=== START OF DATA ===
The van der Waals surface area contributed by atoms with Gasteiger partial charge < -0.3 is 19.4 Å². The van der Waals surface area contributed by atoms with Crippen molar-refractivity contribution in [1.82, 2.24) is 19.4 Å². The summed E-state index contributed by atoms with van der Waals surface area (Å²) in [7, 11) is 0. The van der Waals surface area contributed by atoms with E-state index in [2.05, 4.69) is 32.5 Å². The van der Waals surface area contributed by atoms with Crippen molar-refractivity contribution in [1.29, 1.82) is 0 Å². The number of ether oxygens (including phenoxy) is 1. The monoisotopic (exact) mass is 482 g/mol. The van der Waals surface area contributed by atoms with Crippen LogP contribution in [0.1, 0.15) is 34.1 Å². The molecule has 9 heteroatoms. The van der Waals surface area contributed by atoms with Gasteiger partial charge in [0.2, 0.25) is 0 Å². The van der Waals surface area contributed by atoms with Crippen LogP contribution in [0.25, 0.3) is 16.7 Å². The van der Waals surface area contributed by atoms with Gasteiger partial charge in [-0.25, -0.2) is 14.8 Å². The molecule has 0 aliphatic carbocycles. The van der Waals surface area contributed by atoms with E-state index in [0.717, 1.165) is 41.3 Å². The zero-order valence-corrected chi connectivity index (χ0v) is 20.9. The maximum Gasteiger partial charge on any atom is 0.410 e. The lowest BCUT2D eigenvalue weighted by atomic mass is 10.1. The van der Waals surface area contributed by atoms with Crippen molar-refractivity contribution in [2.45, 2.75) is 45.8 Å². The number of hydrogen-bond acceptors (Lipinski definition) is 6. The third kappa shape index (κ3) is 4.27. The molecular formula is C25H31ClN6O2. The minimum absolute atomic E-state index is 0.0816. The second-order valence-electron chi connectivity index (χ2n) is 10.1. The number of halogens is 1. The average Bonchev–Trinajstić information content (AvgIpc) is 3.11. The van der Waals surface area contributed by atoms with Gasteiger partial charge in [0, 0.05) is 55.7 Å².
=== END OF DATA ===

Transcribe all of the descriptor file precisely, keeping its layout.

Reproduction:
The van der Waals surface area contributed by atoms with Gasteiger partial charge < -0.3 is 19.4 Å². The van der Waals surface area contributed by atoms with Crippen molar-refractivity contribution in [1.82, 2.24) is 19.4 Å². The summed E-state index contributed by atoms with van der Waals surface area (Å²) in [7, 11) is 0. The van der Waals surface area contributed by atoms with E-state index in [2.05, 4.69) is 32.5 Å². The van der Waals surface area contributed by atoms with Crippen molar-refractivity contribution in [1.29, 1.82) is 0 Å². The number of ether oxygens (including phenoxy) is 1. The monoisotopic (exact) mass is 482 g/mol. The van der Waals surface area contributed by atoms with Crippen LogP contribution in [0.1, 0.15) is 34.1 Å². The molecule has 9 heteroatoms. The van der Waals surface area contributed by atoms with Gasteiger partial charge in [0.2, 0.25) is 0 Å². The van der Waals surface area contributed by atoms with Crippen LogP contribution in [0.25, 0.3) is 16.7 Å². The van der Waals surface area contributed by atoms with Gasteiger partial charge in [-0.25, -0.2) is 14.8 Å². The molecule has 0 aliphatic carbocycles. The van der Waals surface area contributed by atoms with E-state index in [0.717, 1.165) is 41.3 Å². The zero-order valence-corrected chi connectivity index (χ0v) is 20.9. The maximum Gasteiger partial charge on any atom is 0.410 e. The lowest BCUT2D eigenvalue weighted by atomic mass is 10.1. The van der Waals surface area contributed by atoms with Crippen molar-refractivity contribution in [2.45, 2.75) is 45.8 Å². The number of hydrogen-bond acceptors (Lipinski definition) is 6. The third kappa shape index (κ3) is 4.27. The molecular formula is C25H31ClN6O2. The minimum absolute atomic E-state index is 0.0816. The second-order valence-electron chi connectivity index (χ2n) is 10.1. The number of halogens is 1. The average Bonchev–Trinajstić information content (AvgIpc) is 3.11. The van der Waals surface area contributed by atoms with Gasteiger partial charge in [0, 0.05) is 55.7 Å².